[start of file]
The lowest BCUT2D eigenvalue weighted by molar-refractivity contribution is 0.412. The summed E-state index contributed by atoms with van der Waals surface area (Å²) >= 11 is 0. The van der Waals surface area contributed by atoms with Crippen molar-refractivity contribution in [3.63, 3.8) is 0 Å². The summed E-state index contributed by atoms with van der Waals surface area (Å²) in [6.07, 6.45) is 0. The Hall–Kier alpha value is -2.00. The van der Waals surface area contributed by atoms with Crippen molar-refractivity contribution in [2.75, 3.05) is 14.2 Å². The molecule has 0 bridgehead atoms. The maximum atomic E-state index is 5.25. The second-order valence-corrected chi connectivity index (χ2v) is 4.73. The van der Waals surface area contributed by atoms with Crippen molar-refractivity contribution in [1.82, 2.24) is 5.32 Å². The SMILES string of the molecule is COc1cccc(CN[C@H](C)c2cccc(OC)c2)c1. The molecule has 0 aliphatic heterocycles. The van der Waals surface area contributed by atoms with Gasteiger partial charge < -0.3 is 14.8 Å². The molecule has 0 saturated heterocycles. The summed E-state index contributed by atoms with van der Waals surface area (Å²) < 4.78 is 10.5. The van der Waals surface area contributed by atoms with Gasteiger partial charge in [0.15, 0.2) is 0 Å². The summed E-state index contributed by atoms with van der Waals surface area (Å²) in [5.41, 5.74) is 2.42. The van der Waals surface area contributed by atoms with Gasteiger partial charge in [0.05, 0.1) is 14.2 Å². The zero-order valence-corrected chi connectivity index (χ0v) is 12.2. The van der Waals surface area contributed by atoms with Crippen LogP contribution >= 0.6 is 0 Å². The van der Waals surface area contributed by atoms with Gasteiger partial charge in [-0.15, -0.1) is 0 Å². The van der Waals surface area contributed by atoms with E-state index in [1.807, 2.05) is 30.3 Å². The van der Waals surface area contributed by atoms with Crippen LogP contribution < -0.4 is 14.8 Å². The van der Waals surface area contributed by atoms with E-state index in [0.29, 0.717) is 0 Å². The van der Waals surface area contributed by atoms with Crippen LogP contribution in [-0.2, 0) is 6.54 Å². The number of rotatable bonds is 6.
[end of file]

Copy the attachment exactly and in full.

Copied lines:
The lowest BCUT2D eigenvalue weighted by molar-refractivity contribution is 0.412. The summed E-state index contributed by atoms with van der Waals surface area (Å²) >= 11 is 0. The van der Waals surface area contributed by atoms with Crippen molar-refractivity contribution in [3.63, 3.8) is 0 Å². The summed E-state index contributed by atoms with van der Waals surface area (Å²) in [6.07, 6.45) is 0. The Hall–Kier alpha value is -2.00. The van der Waals surface area contributed by atoms with Crippen molar-refractivity contribution in [2.75, 3.05) is 14.2 Å². The molecule has 0 bridgehead atoms. The maximum atomic E-state index is 5.25. The second-order valence-corrected chi connectivity index (χ2v) is 4.73. The van der Waals surface area contributed by atoms with Crippen molar-refractivity contribution in [1.82, 2.24) is 5.32 Å². The SMILES string of the molecule is COc1cccc(CN[C@H](C)c2cccc(OC)c2)c1. The molecule has 0 aliphatic heterocycles. The van der Waals surface area contributed by atoms with Gasteiger partial charge < -0.3 is 14.8 Å². The molecule has 0 saturated heterocycles. The summed E-state index contributed by atoms with van der Waals surface area (Å²) < 4.78 is 10.5. The van der Waals surface area contributed by atoms with Gasteiger partial charge in [0.15, 0.2) is 0 Å². The summed E-state index contributed by atoms with van der Waals surface area (Å²) in [5.41, 5.74) is 2.42. The van der Waals surface area contributed by atoms with Gasteiger partial charge in [0.05, 0.1) is 14.2 Å². The zero-order valence-corrected chi connectivity index (χ0v) is 12.2. The van der Waals surface area contributed by atoms with Crippen LogP contribution >= 0.6 is 0 Å². The van der Waals surface area contributed by atoms with Gasteiger partial charge in [-0.15, -0.1) is 0 Å². The van der Waals surface area contributed by atoms with E-state index in [1.807, 2.05) is 30.3 Å². The van der Waals surface area contributed by atoms with Crippen LogP contribution < -0.4 is 14.8 Å². The van der Waals surface area contributed by atoms with E-state index in [0.29, 0.717) is 0 Å². The van der Waals surface area contributed by atoms with Crippen LogP contribution in [-0.2, 0) is 6.54 Å². The number of rotatable bonds is 6.